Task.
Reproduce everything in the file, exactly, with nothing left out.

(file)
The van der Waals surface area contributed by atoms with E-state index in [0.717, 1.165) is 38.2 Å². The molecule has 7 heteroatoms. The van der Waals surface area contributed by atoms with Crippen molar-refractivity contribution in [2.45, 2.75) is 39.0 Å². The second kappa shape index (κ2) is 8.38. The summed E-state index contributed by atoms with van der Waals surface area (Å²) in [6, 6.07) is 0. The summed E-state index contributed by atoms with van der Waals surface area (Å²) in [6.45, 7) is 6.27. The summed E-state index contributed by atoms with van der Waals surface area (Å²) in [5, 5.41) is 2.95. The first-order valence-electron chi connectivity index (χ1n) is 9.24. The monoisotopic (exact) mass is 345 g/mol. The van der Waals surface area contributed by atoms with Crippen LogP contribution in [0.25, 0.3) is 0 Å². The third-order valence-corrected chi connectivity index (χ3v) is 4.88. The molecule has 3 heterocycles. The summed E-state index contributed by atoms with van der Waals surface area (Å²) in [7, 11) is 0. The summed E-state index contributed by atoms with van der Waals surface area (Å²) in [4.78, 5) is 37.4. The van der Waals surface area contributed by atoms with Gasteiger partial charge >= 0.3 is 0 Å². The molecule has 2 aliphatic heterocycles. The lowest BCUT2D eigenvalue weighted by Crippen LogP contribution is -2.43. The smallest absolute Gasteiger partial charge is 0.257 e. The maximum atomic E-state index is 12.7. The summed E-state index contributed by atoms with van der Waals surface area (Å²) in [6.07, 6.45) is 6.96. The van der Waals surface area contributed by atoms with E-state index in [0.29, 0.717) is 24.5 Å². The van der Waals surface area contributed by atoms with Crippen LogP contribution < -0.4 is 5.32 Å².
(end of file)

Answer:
The van der Waals surface area contributed by atoms with E-state index in [0.717, 1.165) is 38.2 Å². The molecule has 7 heteroatoms. The van der Waals surface area contributed by atoms with Crippen molar-refractivity contribution in [2.45, 2.75) is 39.0 Å². The second kappa shape index (κ2) is 8.38. The summed E-state index contributed by atoms with van der Waals surface area (Å²) in [6, 6.07) is 0. The summed E-state index contributed by atoms with van der Waals surface area (Å²) in [6.45, 7) is 6.27. The summed E-state index contributed by atoms with van der Waals surface area (Å²) in [5, 5.41) is 2.95. The first-order valence-electron chi connectivity index (χ1n) is 9.24. The monoisotopic (exact) mass is 345 g/mol. The van der Waals surface area contributed by atoms with Crippen LogP contribution in [0.25, 0.3) is 0 Å². The third-order valence-corrected chi connectivity index (χ3v) is 4.88. The molecule has 3 heterocycles. The summed E-state index contributed by atoms with van der Waals surface area (Å²) in [7, 11) is 0. The summed E-state index contributed by atoms with van der Waals surface area (Å²) in [4.78, 5) is 37.4. The van der Waals surface area contributed by atoms with Gasteiger partial charge >= 0.3 is 0 Å². The molecule has 2 aliphatic heterocycles. The lowest BCUT2D eigenvalue weighted by Crippen LogP contribution is -2.43. The smallest absolute Gasteiger partial charge is 0.257 e. The maximum atomic E-state index is 12.7. The summed E-state index contributed by atoms with van der Waals surface area (Å²) in [6.07, 6.45) is 6.96. The van der Waals surface area contributed by atoms with E-state index in [0.29, 0.717) is 24.5 Å². The van der Waals surface area contributed by atoms with Crippen LogP contribution < -0.4 is 5.32 Å².